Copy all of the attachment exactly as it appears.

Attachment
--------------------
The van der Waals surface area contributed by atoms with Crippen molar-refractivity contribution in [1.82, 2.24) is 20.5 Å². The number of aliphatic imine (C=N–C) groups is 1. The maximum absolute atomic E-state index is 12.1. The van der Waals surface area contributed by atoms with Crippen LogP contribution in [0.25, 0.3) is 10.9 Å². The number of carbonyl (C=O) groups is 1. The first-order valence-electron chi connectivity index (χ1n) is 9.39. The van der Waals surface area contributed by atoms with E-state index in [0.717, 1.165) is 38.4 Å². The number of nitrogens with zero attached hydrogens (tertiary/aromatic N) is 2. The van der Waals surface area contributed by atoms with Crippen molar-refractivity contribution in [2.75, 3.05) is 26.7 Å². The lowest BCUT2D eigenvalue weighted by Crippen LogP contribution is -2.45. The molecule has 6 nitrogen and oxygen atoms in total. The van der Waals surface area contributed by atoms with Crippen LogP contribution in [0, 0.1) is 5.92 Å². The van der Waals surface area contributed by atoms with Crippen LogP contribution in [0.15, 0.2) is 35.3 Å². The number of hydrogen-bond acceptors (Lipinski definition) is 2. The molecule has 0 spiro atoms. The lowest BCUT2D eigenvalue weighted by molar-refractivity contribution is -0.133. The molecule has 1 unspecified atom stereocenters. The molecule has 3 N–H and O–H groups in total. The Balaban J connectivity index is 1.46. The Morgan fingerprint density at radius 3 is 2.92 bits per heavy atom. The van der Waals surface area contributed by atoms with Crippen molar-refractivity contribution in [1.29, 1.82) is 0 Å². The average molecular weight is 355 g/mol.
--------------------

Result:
The van der Waals surface area contributed by atoms with Crippen molar-refractivity contribution in [1.82, 2.24) is 20.5 Å². The number of aliphatic imine (C=N–C) groups is 1. The maximum absolute atomic E-state index is 12.1. The van der Waals surface area contributed by atoms with Crippen LogP contribution in [0.25, 0.3) is 10.9 Å². The number of carbonyl (C=O) groups is 1. The first-order valence-electron chi connectivity index (χ1n) is 9.39. The van der Waals surface area contributed by atoms with E-state index in [0.717, 1.165) is 38.4 Å². The number of nitrogens with zero attached hydrogens (tertiary/aromatic N) is 2. The van der Waals surface area contributed by atoms with Crippen molar-refractivity contribution in [2.75, 3.05) is 26.7 Å². The lowest BCUT2D eigenvalue weighted by Crippen LogP contribution is -2.45. The molecule has 6 nitrogen and oxygen atoms in total. The van der Waals surface area contributed by atoms with Crippen LogP contribution in [0, 0.1) is 5.92 Å². The van der Waals surface area contributed by atoms with Crippen LogP contribution in [0.15, 0.2) is 35.3 Å². The number of hydrogen-bond acceptors (Lipinski definition) is 2. The molecule has 0 spiro atoms. The lowest BCUT2D eigenvalue weighted by molar-refractivity contribution is -0.133. The molecule has 1 unspecified atom stereocenters. The molecule has 3 N–H and O–H groups in total. The Balaban J connectivity index is 1.46. The Morgan fingerprint density at radius 3 is 2.92 bits per heavy atom. The van der Waals surface area contributed by atoms with Crippen molar-refractivity contribution in [1.29, 1.82) is 0 Å². The average molecular weight is 355 g/mol.